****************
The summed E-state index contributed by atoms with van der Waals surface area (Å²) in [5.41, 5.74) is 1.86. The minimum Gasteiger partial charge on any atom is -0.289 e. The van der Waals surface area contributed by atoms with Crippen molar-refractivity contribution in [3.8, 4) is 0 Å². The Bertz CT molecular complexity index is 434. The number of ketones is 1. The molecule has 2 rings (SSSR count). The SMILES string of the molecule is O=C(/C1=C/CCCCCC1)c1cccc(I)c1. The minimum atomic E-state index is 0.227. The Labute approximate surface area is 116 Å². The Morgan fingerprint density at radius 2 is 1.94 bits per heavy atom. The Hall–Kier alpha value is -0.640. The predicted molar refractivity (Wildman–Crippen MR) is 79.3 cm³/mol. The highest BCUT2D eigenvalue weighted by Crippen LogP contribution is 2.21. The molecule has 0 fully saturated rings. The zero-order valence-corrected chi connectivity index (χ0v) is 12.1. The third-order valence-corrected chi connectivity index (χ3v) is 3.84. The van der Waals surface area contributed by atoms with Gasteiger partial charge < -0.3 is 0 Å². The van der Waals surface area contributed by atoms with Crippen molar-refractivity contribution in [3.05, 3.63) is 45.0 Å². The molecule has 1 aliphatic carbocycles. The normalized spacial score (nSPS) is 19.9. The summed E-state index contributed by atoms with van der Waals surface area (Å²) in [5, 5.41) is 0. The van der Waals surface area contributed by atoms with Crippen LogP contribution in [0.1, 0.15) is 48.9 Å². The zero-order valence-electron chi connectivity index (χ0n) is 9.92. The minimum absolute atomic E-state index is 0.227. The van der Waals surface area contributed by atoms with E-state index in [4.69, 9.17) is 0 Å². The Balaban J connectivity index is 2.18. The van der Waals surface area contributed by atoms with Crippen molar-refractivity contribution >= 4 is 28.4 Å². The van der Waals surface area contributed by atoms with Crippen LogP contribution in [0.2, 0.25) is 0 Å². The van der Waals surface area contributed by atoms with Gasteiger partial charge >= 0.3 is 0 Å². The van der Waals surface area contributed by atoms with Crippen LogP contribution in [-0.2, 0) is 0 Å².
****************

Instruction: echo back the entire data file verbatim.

The summed E-state index contributed by atoms with van der Waals surface area (Å²) in [5.41, 5.74) is 1.86. The minimum Gasteiger partial charge on any atom is -0.289 e. The van der Waals surface area contributed by atoms with Crippen molar-refractivity contribution in [3.8, 4) is 0 Å². The Bertz CT molecular complexity index is 434. The number of ketones is 1. The molecule has 2 rings (SSSR count). The SMILES string of the molecule is O=C(/C1=C/CCCCCC1)c1cccc(I)c1. The minimum atomic E-state index is 0.227. The Labute approximate surface area is 116 Å². The Morgan fingerprint density at radius 2 is 1.94 bits per heavy atom. The Hall–Kier alpha value is -0.640. The predicted molar refractivity (Wildman–Crippen MR) is 79.3 cm³/mol. The highest BCUT2D eigenvalue weighted by Crippen LogP contribution is 2.21. The molecule has 0 fully saturated rings. The zero-order valence-corrected chi connectivity index (χ0v) is 12.1. The third-order valence-corrected chi connectivity index (χ3v) is 3.84. The van der Waals surface area contributed by atoms with Gasteiger partial charge < -0.3 is 0 Å². The van der Waals surface area contributed by atoms with Crippen molar-refractivity contribution in [3.05, 3.63) is 45.0 Å². The molecule has 1 aliphatic carbocycles. The normalized spacial score (nSPS) is 19.9. The summed E-state index contributed by atoms with van der Waals surface area (Å²) in [5, 5.41) is 0. The van der Waals surface area contributed by atoms with Crippen LogP contribution in [0.1, 0.15) is 48.9 Å². The zero-order valence-electron chi connectivity index (χ0n) is 9.92. The minimum absolute atomic E-state index is 0.227. The van der Waals surface area contributed by atoms with E-state index in [4.69, 9.17) is 0 Å². The Balaban J connectivity index is 2.18. The van der Waals surface area contributed by atoms with Crippen molar-refractivity contribution >= 4 is 28.4 Å². The van der Waals surface area contributed by atoms with Crippen LogP contribution in [0.2, 0.25) is 0 Å². The van der Waals surface area contributed by atoms with Gasteiger partial charge >= 0.3 is 0 Å². The van der Waals surface area contributed by atoms with Crippen LogP contribution in [-0.2, 0) is 0 Å².